Cboe files with the SEC to list Fidelity’s bitcoin ETF as the number of firms seeking approval grows

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The Chicago Board Options Exchange has applied with the US Securities and Exchange Commission Monday to list Fidelity’s Wise Origin Bitcoin exchange-traded fund, according to a Form 19b-4.

Fidelity in March applied to launch an ETF to track the performance of bitcoin. The fund will hold bitcoin and value its shares based on prices from major cryptocurrency exchanges such as Coinbase and Bitstamp, according to a regulatory filing.

Cboe’s acknowledgment to be Fidelity’s exchange partner moves the application process with the SEC, CoinDesk first reported.

An exchange partner such as Cboe BZX Exchange or the New York Stock Exchange is necessary to file a Form 19b-4. Only then will the SEC review the application.

The agency will now have to respond with a decision to reject or accept the application within 45 days. The SEC has 240 days to evaluate the application in total.

The SEC in the past has rejected every cryptocurrency ETF that has applied, which now total to nearly a dozen.

Most recently, asset manager VanEck applied to launch an ethereum ETF. The VanEck Ethereum Trust would list shares on the Cboe, according to an S-1 filing.

VanEck and the Cboe are waiting for the SEC to render a decision on whether it can list a bitcoin ETF, which the asset manager applied for in March. The regulator delayed a decision until at least July 17.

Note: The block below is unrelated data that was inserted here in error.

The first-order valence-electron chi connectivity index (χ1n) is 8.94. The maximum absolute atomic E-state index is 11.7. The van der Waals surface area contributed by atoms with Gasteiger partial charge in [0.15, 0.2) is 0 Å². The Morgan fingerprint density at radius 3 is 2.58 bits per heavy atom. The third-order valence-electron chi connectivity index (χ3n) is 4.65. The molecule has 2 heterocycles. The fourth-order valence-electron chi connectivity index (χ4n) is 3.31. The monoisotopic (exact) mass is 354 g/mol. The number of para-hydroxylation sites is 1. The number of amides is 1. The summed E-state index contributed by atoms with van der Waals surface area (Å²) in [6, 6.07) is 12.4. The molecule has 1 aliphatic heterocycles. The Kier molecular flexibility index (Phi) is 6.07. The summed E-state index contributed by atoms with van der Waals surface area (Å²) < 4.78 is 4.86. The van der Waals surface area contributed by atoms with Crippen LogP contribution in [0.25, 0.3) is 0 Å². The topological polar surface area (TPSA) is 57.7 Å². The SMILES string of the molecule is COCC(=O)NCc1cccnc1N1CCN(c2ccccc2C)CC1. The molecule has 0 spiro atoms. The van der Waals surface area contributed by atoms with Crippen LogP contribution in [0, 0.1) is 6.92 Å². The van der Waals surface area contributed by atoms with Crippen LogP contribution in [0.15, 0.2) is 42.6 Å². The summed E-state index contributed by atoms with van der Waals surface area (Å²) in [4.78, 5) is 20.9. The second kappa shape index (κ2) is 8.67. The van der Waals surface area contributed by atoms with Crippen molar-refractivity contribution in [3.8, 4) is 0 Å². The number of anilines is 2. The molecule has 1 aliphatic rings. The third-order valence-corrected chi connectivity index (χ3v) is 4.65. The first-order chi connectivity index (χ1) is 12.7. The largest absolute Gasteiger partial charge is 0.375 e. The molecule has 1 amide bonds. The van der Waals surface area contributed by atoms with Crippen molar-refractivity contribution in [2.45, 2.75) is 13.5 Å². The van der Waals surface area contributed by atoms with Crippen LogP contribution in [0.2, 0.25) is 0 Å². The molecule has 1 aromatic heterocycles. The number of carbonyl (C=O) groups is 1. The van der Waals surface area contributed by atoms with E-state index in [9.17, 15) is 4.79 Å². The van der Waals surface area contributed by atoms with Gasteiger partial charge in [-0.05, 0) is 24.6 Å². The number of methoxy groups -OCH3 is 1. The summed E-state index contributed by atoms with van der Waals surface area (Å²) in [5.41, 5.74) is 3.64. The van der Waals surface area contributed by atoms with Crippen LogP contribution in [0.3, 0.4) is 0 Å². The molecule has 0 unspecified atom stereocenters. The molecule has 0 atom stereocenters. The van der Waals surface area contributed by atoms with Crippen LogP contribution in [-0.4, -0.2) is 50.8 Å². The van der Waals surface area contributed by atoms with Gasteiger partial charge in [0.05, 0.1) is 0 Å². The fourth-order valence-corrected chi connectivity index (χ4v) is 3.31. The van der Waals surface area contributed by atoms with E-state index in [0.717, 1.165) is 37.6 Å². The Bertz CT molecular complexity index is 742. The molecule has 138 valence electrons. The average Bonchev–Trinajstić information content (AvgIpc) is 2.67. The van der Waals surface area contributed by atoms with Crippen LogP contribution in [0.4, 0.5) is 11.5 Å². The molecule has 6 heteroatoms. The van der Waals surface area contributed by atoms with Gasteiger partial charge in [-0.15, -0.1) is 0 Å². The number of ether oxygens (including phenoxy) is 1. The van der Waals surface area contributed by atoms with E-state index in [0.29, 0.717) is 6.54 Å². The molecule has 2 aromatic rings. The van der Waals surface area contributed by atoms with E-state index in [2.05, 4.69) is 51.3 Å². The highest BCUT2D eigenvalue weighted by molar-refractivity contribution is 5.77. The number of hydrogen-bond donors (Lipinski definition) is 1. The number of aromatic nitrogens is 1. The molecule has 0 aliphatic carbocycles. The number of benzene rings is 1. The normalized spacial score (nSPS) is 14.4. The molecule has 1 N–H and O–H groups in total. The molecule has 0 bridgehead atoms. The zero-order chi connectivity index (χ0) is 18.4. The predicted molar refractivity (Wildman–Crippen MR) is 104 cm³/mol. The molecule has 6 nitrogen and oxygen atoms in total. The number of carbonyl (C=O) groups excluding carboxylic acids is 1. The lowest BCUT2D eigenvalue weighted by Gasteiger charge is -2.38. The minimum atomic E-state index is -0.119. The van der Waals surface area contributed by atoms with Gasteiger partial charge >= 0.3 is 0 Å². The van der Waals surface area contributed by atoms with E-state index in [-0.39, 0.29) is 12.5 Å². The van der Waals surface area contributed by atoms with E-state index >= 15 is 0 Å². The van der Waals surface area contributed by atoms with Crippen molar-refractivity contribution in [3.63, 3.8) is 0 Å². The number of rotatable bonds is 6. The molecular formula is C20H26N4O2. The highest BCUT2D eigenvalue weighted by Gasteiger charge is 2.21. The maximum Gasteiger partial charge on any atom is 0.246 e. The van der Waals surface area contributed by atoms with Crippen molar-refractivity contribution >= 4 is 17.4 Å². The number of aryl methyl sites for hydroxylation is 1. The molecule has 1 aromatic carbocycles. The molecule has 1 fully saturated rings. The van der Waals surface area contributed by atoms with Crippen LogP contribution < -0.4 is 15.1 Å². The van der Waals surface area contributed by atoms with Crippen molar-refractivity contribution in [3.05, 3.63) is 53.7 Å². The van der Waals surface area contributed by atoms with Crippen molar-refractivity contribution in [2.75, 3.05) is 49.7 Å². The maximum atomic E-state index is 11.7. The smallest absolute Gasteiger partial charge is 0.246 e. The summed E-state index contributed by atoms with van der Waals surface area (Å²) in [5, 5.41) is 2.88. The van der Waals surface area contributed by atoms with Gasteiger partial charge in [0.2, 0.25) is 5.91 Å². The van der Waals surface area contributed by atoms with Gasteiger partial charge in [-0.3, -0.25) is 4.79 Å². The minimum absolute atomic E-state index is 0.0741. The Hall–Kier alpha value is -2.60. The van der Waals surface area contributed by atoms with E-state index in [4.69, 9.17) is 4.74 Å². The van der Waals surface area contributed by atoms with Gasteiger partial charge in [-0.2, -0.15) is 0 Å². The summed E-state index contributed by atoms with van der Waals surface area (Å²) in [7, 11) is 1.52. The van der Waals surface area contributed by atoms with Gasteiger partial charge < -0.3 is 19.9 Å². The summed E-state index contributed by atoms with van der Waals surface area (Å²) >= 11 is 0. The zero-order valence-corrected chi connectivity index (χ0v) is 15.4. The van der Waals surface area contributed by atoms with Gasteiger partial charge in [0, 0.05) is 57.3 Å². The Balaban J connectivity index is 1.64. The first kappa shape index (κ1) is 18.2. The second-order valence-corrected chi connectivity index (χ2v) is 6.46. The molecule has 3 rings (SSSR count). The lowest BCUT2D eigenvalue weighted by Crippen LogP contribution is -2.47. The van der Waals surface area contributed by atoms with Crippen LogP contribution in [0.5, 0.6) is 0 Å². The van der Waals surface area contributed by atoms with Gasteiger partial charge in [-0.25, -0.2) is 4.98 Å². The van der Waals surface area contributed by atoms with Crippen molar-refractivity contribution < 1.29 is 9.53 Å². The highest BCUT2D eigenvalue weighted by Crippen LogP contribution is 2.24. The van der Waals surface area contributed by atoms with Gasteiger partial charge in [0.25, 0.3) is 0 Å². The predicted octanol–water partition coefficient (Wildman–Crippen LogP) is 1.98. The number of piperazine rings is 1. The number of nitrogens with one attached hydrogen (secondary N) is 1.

Still, experts believe that with the SEC’s new chairman Gary Gensler, who used to be an MIT Sloan School of Management professor teaching blockchain technology, the US will soon have its first-ever cryptocurrency ETF.

“I feel like it’s inevitable. It’s no longer ‘if’ but ‘when’ and I think the question of when is probably in 2021. That’s my prediction,” Dante Perruccio, president international of Wave Financial, a US-regulated digital asset manager, told Insider.

In Canada, the first publicly traded ETF, the Purpose Bitcoin ETF, has been approved, as well as ethereum ETFs. Brazilian regulators have reportedly approved two bitcoin ETFs.

The surge in interest in cryptocurrency ETFs rides on the skyrocketing prices of cryptocurrencies. Bitcoin this year has climbed 95% year to date, ether 380%, and dogecoin around 13,000%.

Read more: Fundstrat’s head of digital assets research walks us through his $100,000 and $10,500 year-end price targets for bitcoin and ether – and shares the 8 tokens he’s bullish on